The plantar fascia is a thick band of tissue attached to the heel bone. It supports the arch of the foot. Plantar fasciitis is inflammation of the plantar fascia.
Plantar fasciitis is caused by small, repetitive trauma to the plantar fascia. This trauma can be due to activity that puts extra stress on the foot.
Plantar fasciitis is most common in people who are 40-60 years old. Other risk factors that increase your chance of getting plantar fasciitis include:
Physical exertion, especially in sports such as:
- A sudden increase in exercise intensity or duration
- Physical activity that stresses the plantar fascia
- People who spend a lot of time standing
- A sudden increase in activities that affect the feet
- Obesity or weight gain
- Pre-existing foot problems, including an abnormally tight Achilles tendon, flat feet, or an ankle that rolls inward too much
- Poor footwear
- Heel spurs
Symptoms of plantar fasciitis may start gradually or happen suddenly. They include:
- Pain on the sole of the foot near the heel
- Heel pain when taking the first steps in the morning
- Tenderness when touching the sole or heel
- Pain that increases over a period of months
You will be asked about your symptoms and medical history. A foot exam will be done. This will usually make the diagnosis.
Imaging studies of the foot may be done to help rule out stress fractures or other bone abnormalities. These include:
- MRI scan
Talk to your doctor about the best treatment plan for you. Options include:
Your foot will need time to heal. Supportive care may include:
- Rest—Activities, such as running, may need to be restricted.
- Ice—Ice therapy may help relieve pain.
- Night splint—A night splint helps to hold the foot in a neutral position while sleeping.
- Orthotics—Special shoe inserts will help to support the mid-arch region of the foot.
Stretches to lengthen the Achilles tendon and plantar fascia may be advised when pain has lessened.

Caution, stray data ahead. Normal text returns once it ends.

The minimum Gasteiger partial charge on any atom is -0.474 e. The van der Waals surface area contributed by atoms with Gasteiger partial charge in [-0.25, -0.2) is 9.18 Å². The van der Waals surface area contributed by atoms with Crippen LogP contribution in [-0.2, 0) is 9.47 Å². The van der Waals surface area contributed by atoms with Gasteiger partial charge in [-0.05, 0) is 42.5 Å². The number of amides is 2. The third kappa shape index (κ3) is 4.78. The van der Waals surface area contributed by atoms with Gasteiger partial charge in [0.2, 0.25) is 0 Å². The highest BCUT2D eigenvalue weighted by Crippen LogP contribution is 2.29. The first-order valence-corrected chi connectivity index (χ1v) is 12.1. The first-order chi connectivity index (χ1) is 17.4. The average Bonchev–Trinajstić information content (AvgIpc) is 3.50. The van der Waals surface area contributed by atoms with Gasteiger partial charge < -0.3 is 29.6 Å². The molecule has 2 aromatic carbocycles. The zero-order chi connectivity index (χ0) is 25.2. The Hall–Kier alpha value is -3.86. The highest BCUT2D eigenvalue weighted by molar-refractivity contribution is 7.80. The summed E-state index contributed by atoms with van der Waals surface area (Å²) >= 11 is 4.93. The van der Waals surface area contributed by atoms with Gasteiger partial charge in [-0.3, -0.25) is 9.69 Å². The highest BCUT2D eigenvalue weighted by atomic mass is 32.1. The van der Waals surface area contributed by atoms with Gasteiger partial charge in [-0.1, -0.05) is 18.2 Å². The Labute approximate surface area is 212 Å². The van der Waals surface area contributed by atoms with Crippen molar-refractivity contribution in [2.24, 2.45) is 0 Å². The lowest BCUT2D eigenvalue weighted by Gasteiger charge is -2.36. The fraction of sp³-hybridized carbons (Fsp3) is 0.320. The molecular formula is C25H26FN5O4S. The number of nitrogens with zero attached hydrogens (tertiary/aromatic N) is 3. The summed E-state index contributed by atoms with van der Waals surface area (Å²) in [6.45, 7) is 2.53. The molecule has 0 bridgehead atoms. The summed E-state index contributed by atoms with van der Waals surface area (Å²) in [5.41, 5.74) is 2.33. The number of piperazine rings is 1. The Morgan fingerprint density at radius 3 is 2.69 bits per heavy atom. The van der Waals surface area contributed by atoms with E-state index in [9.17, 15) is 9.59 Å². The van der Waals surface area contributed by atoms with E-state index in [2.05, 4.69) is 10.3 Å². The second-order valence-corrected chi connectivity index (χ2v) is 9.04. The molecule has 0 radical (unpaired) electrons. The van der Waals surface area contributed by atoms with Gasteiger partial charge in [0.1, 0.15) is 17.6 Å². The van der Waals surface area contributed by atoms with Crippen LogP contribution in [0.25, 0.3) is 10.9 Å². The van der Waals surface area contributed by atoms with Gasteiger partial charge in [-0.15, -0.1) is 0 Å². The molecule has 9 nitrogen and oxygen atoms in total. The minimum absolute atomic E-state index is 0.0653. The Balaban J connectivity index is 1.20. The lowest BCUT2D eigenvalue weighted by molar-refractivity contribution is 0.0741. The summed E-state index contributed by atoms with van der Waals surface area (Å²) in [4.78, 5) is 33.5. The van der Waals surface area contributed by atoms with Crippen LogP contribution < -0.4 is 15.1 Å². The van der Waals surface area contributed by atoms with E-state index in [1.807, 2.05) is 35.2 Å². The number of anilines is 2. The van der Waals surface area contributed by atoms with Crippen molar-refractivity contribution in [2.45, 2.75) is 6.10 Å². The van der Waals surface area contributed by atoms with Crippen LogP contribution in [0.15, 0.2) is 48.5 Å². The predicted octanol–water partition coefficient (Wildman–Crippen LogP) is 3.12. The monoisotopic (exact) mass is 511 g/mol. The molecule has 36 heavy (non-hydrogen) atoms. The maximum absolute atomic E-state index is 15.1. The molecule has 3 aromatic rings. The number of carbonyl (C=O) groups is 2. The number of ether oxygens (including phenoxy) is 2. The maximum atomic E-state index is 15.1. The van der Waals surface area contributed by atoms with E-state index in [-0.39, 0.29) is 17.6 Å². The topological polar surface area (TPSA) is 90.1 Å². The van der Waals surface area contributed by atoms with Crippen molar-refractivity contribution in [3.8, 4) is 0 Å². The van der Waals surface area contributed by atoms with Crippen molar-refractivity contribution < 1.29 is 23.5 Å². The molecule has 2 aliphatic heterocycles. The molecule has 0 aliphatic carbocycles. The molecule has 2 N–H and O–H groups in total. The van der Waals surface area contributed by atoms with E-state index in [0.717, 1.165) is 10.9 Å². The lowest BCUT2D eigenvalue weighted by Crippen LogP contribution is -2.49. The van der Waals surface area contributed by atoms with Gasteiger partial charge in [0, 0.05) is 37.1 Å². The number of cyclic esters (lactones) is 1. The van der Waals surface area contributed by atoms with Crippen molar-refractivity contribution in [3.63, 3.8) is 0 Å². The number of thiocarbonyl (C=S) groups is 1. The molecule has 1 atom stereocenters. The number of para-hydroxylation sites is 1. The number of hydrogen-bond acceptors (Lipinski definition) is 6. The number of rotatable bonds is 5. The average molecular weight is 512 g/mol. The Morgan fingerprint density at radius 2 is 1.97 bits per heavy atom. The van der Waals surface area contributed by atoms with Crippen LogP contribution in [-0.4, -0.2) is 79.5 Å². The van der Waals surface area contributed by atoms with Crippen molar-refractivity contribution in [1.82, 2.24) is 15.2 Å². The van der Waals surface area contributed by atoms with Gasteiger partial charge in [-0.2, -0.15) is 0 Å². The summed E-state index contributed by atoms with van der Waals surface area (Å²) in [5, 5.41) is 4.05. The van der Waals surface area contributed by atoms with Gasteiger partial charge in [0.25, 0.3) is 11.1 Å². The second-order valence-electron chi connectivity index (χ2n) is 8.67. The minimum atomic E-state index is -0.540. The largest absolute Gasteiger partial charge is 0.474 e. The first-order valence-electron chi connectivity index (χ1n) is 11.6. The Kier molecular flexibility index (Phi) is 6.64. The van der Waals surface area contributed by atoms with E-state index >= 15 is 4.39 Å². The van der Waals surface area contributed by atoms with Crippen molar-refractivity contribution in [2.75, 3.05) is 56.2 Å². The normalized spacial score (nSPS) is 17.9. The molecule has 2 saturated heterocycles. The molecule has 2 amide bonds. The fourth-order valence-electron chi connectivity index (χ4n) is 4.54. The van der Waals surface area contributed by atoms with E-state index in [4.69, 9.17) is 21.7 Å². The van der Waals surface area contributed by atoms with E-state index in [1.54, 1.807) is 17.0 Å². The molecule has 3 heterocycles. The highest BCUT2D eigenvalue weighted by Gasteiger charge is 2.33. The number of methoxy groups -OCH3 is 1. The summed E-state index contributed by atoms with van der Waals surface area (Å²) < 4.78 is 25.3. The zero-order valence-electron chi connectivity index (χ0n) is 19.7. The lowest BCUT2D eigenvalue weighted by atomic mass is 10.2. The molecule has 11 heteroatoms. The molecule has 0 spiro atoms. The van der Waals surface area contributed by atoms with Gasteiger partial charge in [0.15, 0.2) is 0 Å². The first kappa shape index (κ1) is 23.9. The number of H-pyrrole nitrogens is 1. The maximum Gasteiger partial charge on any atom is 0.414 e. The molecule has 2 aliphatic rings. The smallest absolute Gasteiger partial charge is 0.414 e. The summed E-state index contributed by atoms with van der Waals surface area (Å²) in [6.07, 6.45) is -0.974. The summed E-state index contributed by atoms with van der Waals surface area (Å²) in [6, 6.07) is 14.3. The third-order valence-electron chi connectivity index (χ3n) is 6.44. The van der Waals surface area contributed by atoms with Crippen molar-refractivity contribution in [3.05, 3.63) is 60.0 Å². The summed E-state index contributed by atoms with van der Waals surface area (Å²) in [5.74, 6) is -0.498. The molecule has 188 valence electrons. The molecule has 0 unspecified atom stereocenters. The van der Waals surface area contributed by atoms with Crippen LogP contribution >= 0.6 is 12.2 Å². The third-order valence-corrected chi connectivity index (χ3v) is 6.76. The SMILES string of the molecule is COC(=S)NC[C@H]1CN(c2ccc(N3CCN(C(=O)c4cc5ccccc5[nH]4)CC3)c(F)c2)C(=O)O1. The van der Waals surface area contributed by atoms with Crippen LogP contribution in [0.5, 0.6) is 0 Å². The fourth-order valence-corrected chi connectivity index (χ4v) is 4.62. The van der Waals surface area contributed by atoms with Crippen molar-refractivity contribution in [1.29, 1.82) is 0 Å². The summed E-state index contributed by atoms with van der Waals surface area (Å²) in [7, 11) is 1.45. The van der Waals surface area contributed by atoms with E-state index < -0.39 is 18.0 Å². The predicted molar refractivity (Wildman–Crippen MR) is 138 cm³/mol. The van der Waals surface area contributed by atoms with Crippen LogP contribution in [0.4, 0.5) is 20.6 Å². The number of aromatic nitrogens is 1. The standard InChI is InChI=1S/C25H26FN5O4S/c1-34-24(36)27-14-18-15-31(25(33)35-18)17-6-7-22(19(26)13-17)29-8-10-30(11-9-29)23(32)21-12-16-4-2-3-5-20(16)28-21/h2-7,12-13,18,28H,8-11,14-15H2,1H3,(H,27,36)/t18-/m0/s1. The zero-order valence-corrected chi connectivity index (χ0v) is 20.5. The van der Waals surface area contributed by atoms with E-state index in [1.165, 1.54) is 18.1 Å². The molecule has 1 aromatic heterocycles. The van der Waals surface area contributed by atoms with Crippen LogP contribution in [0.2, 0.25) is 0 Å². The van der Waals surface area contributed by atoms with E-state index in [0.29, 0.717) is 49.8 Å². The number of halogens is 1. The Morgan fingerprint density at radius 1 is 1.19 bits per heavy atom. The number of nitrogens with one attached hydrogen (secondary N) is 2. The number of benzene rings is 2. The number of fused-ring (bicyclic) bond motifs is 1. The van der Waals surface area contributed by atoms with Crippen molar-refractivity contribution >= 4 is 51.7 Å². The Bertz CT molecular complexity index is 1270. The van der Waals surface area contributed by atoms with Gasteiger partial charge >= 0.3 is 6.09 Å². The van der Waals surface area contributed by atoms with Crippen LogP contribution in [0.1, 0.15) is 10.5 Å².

Over-the-counter or prescription pain medication may be advised. Steroid injections may also be used in some cases if other treatments do not provide relief.
A special type of sound wave called extracorporeal shock wave may also be considered in certain cases. This treatment happens under the care of your doctor. At this time, this is generally a treatment for long-term cases that do not respond to other treatments. Massage therapy or acupuncture may also be effective for long-term cases.
To reduce your risk of getting plantar fasciitis take these steps:
- Wear appropriate and well-fitted footwear during sports and exercise.
- Do stretching exercises for the Achilles tendon and plantar fascia.
- Increase the intensity and duration of exercise gradually.
- Maintain an appropriate weight.
American Academy of Physical Medicine and Rehabilitation
OrthoInfo—American Academy of Orthopaedic Surgeons
Ontario Podiatric Medical Association
Plantar fasciitis. EBSCO DynaMed Plus website. Available at: http://www.dynamed.com/topics/dmp~AN~T116406/Plantar-fasciitis. Updated September 14, 2015. Accessed February 11, 2015.
Plantar fasciitis. Focus on the basics. Mayo Clin Health Lett. 2012;30(8):7.
Plantar fasciitis and bone spurs. American Academy of Orthopaedic Surgeons website. Available at: http://orthoinfo.aaos.org/topic.cfm?topic=A00149. Updated June 2010. Accessed February 11, 2015.
Pommering TL. Ankle and foot injuries in pediatric and adult athletes. Prim Care. 2005;32:133-161.
6/5/2009 DynaMed's Systematic Literature Surveillance http://www.ebscohost.com/dynamed: Baldassin V, Gomes CR, et al. Effectiveness of prefabricated and customized foot orthoses made from low-cost foam for noncomplicated plantar fasciitis: a randomized controlled trial. Arch Phys Med Rehabil. 2009;90:701-706.
4/24/2014 DynaMed's Systematic Literature Surveillance http://www.ebscohost.com/dynamed: Wise JN, Weissman BN, et al. American College of Radiology (ACR) Appropriateness Criteria for chronic foot pain. Available at: http://www.acr.org/~/media/ACR/Documents/AppCriteria/Diagnostic/ChronicFootPain.pdf. Updated 2013. Accessed March 2, 2015.
Last reviewed February 2016 by Warren A. Bodine, DO, CAQSM
Please be aware that this information is provided to supplement the care provided by your physician. It is neither intended nor implied to be a substitute for professional medical advice. CALL YOUR HEALTHCARE PROVIDER IMMEDIATELY IF YOU THINK YOU MAY HAVE A MEDICAL EMERGENCY. Always seek the advice of your physician or other qualified health provider prior to starting any new treatment or with any questions you may have regarding a medical condition.